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Whatever you have in your rooms, think first of the walls; for they are that which makes your house and home; and if you don't make some sacrifice in their favour, you will find that your chambers have a kind of makeshift lodging appearance about them, however rich and handsome your movables may be. ~William Morris
Acanthus is an early Morris pattern and no pattern is more iconic William Morris. These tiles based on the original William Morris 1874 textile pattern, first manufactured as wallpaper by Jeffrey and Co. in 1875.
Morris described Acanthus as a "luxurious" pattern, an appropriate description since early on, Morris textiles were only available to the wealthy class. Acanthus later found its way to printed wallpaper and eventually to large pattern printed wallpaper, printed at Merton Abbey. These larger patterns were slower to be well-received by the middle classes than the textiles had been by artistocratic and artsy circles.
By his death in 1896, Morris had transformed the way way the middle classes decorated their homes.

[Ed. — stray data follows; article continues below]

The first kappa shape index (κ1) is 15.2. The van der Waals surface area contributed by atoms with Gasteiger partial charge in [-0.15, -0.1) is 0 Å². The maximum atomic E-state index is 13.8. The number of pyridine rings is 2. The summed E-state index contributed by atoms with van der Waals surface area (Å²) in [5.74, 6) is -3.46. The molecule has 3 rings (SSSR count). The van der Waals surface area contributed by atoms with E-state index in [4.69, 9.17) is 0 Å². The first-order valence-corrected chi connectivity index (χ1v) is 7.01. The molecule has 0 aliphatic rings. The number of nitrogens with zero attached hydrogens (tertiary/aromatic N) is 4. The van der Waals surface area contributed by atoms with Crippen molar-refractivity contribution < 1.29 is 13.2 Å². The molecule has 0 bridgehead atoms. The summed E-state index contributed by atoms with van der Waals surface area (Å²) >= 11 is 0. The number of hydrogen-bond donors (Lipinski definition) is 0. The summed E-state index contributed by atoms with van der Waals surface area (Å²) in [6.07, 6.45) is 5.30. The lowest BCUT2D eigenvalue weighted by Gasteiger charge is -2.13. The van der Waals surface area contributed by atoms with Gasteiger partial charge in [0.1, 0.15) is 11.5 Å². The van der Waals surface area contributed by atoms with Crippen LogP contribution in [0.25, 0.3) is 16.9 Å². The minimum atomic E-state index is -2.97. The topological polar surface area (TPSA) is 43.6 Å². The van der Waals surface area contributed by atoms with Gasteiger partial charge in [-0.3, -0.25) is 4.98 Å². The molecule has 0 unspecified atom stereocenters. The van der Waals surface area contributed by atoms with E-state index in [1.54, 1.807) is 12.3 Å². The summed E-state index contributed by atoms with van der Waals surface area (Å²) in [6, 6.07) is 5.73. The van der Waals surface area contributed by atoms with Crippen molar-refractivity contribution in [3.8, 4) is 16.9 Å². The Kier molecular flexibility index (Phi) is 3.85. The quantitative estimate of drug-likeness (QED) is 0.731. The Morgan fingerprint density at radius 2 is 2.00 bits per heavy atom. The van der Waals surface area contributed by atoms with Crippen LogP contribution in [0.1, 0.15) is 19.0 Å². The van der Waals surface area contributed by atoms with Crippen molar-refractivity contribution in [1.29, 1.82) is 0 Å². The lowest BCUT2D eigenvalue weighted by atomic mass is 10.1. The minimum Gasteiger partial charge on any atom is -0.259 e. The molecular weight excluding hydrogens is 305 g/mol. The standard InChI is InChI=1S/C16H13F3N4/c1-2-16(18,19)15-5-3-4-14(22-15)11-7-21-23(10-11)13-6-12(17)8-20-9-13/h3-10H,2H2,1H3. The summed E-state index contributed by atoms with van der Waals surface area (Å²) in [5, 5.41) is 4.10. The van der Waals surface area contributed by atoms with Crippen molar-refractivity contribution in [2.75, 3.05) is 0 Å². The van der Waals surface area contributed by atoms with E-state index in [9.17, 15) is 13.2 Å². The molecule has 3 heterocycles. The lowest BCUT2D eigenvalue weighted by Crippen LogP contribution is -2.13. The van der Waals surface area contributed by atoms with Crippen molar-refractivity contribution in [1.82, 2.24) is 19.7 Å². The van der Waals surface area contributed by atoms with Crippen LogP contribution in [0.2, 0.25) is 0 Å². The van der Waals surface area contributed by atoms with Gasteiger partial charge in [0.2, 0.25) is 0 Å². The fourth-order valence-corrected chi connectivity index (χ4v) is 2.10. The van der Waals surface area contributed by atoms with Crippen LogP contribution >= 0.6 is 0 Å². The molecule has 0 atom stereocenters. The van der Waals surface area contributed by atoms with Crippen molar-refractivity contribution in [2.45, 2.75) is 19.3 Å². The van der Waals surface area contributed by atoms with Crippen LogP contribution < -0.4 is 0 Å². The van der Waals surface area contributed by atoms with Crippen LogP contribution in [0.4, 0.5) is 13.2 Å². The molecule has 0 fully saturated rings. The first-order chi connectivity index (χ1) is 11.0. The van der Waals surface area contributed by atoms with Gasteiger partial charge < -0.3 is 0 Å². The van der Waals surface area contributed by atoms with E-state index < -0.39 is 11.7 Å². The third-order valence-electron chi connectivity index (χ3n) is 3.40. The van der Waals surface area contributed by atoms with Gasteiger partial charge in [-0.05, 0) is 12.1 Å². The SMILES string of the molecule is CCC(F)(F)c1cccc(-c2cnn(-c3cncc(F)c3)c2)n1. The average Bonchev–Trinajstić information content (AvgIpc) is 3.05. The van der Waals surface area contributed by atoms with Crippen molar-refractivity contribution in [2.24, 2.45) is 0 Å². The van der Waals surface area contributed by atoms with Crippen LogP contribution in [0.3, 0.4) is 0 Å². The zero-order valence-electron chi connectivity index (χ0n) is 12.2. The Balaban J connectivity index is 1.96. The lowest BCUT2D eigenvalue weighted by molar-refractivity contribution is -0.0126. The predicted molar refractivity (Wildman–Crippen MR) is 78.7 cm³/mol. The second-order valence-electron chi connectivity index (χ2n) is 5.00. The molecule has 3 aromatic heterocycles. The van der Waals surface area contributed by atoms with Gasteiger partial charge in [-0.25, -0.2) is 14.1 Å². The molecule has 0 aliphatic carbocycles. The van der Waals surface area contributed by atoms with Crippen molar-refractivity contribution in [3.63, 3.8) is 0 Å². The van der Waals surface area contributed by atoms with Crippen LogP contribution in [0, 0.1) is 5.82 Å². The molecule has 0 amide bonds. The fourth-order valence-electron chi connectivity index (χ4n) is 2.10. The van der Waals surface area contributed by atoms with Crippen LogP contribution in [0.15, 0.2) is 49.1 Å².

This tile is based on the original Morris design for wallpaper, but also see May Morris Acanthus, his daughter's implementation for embroidery.
Designer: William Morris
Date: As early as 1874, but Acanthus evolved well into the 1880s.
6 x 6 inch tiles: $56 each
8 x 8 inch tiles: $78 each
From left: Rose Gold, Acanthus Royale, Victorian Amethyst, Black Hills Gold, Yellow Gold, Heavenly Blues
Available Backgrounds: Black, Indigo, Mulberry
Available Backgrounds: Black, Indigo
8 x 8 inch tiles: $82 each
Acanthus is available as a four-tile border in Heavenly Blue and Tarnished Silver only. It is seamless in both directions so can be stacked to form a backsplash.
4.25 inch tiles (4 tiles): $290 set (first set, $258 each additional set)
Copyright information: Images of tile products on this website are ©William Morris Tile, LLC. They are derivative works requiring considerable creative effort. You are welcome to use the images, with attribution, for any non-commercial purpose, including displaying them on your blog or personal website. You may not use them for any commercial purpose without written permission, including but not limited to creating counted cross-stitch patterns, calendars, or any other commercial purpose. Contact me for images.